How to Destroy a Franchise

Conan the Destroyer

It's hard to know if the producers behind 1982's Conan the Barbarian expected that film to be a hit. They had a relatively unproven star -- Arnold Schwarzenegger having only starred in random Hercules films and documentaries about body-building before this and still two years out from his most famous role in the TerminatorIs it a series about a future nuclear war and the survivors of the aftermath? Is it a series of chase movies set in the present day? Is it a series about time travel? That fact is that the Terminator series is all of those concepts. The mash-up of genres and ideas shouldn't work, but the films have proven adept at mixing into a heady series unlike any other. -- with material that didn't feel like it would be successful. The closest parallel to the Conan the Barbarian cycle in film were those old Hercules productions, and by the 1980s the popularity of those had fallen off a lot.

Conan the Destroyer

Netting close to $80 Mil at the Box Office, from a $20 Million budget, the first Conan film with Arnold was a success by 1980s metrics. Of course, back in that time period, when you had a success that warranted a sequel, the important thing was to cut the budget back some and make a sequel that could milk just a little more money out the viewing audiences. That's not how things are done now, of course, as sequels are big business and the budgets for follow-up films balloon bigger and bigger. Sequels weren't expected to make more money than the original, so common sense in this older era was to pare everything back and see what audiences would tolerate.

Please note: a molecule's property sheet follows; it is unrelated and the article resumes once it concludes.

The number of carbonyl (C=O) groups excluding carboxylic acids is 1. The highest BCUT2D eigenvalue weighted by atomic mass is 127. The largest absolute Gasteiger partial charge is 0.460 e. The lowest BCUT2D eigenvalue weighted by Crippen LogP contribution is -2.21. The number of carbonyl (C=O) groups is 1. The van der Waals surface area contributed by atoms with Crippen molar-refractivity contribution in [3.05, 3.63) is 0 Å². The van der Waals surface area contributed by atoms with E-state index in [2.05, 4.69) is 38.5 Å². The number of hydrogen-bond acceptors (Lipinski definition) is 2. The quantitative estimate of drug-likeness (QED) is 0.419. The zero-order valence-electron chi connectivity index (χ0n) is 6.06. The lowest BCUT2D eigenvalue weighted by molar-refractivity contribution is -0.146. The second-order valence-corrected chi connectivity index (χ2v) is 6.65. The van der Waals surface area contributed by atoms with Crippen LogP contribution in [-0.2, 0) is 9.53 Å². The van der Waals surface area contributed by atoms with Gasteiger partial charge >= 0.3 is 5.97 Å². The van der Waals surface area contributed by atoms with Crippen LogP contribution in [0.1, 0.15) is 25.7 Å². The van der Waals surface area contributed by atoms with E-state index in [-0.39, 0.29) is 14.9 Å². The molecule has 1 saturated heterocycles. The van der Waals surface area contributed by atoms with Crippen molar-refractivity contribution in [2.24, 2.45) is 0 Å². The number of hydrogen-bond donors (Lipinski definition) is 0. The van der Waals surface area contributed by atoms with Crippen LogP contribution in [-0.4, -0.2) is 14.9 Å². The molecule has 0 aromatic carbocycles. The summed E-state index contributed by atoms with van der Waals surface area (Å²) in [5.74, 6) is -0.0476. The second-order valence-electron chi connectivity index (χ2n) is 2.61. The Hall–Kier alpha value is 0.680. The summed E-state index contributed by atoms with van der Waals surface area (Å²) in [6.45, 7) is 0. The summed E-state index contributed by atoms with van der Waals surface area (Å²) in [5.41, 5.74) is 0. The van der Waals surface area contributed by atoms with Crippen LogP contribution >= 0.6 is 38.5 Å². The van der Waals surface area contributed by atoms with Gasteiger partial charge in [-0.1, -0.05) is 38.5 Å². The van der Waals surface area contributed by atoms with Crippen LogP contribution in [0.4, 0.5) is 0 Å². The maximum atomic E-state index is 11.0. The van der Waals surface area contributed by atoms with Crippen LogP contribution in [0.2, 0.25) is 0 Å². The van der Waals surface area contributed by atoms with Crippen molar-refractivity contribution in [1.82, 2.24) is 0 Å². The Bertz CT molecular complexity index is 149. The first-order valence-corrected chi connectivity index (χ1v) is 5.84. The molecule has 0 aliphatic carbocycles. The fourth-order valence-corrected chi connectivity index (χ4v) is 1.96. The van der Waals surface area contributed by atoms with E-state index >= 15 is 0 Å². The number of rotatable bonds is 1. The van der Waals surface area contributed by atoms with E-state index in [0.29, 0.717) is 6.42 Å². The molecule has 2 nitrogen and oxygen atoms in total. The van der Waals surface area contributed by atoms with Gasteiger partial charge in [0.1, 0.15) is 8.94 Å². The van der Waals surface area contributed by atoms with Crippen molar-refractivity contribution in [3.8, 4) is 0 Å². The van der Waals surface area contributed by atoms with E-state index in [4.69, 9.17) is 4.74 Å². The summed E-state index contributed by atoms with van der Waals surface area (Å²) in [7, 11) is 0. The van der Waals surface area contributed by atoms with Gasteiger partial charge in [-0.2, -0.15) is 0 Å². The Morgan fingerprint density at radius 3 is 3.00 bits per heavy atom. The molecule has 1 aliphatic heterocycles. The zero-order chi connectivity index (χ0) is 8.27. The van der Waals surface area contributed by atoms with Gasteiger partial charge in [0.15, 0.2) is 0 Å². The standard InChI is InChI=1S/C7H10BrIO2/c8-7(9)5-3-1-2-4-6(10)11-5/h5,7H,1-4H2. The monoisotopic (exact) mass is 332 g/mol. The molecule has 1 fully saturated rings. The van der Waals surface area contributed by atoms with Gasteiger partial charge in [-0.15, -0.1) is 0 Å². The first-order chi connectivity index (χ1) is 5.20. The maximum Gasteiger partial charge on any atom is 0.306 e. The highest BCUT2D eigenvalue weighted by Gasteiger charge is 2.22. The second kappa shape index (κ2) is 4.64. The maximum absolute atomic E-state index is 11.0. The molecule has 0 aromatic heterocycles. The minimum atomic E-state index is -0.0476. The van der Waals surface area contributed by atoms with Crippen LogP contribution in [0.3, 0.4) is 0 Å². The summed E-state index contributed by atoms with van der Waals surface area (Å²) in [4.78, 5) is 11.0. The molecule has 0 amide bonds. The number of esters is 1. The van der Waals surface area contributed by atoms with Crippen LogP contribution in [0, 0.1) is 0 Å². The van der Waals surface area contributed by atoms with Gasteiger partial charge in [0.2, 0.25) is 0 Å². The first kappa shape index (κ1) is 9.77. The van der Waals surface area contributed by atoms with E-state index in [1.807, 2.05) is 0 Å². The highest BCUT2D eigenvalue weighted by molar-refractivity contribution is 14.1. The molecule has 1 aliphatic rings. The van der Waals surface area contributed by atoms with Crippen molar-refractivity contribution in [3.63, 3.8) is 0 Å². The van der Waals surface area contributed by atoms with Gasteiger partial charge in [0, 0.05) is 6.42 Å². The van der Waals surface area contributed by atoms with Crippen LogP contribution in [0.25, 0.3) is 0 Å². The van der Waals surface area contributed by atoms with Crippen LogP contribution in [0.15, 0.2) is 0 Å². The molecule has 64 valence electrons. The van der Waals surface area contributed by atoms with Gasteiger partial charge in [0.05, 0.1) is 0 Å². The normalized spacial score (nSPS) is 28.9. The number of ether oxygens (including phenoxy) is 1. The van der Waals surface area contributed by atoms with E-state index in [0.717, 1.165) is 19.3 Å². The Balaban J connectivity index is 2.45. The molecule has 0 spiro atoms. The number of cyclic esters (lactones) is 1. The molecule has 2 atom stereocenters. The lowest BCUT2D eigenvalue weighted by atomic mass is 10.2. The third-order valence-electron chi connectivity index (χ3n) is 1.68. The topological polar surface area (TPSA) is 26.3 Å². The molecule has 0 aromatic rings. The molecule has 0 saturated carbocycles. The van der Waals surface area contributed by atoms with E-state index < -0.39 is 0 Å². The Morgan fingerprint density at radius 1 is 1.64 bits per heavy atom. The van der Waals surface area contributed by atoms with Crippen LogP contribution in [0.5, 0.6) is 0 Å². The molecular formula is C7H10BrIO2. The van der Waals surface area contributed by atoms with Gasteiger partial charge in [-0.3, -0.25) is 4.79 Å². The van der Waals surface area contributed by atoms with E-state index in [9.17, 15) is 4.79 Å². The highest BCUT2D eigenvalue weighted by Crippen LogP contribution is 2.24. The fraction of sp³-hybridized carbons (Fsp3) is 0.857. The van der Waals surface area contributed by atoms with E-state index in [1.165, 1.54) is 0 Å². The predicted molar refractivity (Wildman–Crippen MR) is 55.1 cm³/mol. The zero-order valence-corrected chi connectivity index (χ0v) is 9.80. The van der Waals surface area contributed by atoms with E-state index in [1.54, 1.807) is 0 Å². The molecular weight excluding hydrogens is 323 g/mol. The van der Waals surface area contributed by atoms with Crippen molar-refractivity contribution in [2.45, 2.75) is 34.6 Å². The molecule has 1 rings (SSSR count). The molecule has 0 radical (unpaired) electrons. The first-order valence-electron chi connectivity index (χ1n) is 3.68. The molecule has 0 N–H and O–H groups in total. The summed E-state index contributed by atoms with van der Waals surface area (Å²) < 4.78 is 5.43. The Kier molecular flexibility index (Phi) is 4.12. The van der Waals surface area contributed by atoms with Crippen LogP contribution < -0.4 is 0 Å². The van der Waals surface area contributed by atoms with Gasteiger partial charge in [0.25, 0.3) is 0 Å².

To put it bluntly, audiences didn't really tolerate what sequel Conan the Destroyer was selling. But then, the film really isn't all that great; it's bloated, it's overly long (even at a slimmer 101 minutes), and it lacks any of the style and charms of the original film. Plus, despite having an entirely new plot and largely new cast of characters (Arnold's Conan and Mako's wizard Akiro the exceptions), the film feels like a tired rehash of the previous film. It was, in short, a bad product shoved out into theaters before audiences forgot all about Conan and his barbarian ways.

In the film, we catch up with Conan and new accomplice Malak (Tracey Walter, who takes on the comedy relief job no one wanted or needed in this picture) as they're roped in (literally) by Queen Taramis (Sarah Douglas) to aid in a quest. Their job is to usher the virginal Princess Jehnna (Olivia d'Abo) to a wizard's tower, kill the wizard, and then use jewel stashed there to open another temple and gain a mystical horn at that temple for some rite or whatever. Do this and the Queen (who apparently has magical powers) will bring back Conan's lost love Valeria. Conan, of course, readily jumps at the chance.

Only, of course, there's a catch: the Queen has no intention of paying Conan for his services (either because she can't bring back Valeria or simply won't). Jehnna's bodyguard, Bombaata (Wilt Chamberlain), is under strict orders to kill Conan the second the prize is found. That, and he's to keep Jehnna separate from Conan so that she doesn't get ideas and lose her "virgin" status. If she becomes impure she won't be usable for the ceremony where, surprise surprise, she's to be sacrificed (naturally, Jehnna has no knowledge of this twist). It'll all come down to Conan and his allies to save Jehnna, kill the Queen, and stop the ceremony before whatever evil they plan to unleash can be awoken.

In credit to the film, this story is at least different from the first movie... to an extent. It's still a fetch quest, but then so many quests in these kinds of pictures are, but at least we're not going to another evil temple to defeat another animal-worshiping cult and saving the life of a kidnapped damsel in the process (the kidnapped damsel comes later, at a minimum). We have different story beats, and a different plot for the film, so there are some (minimal) surprises that keep the film in some context interesting.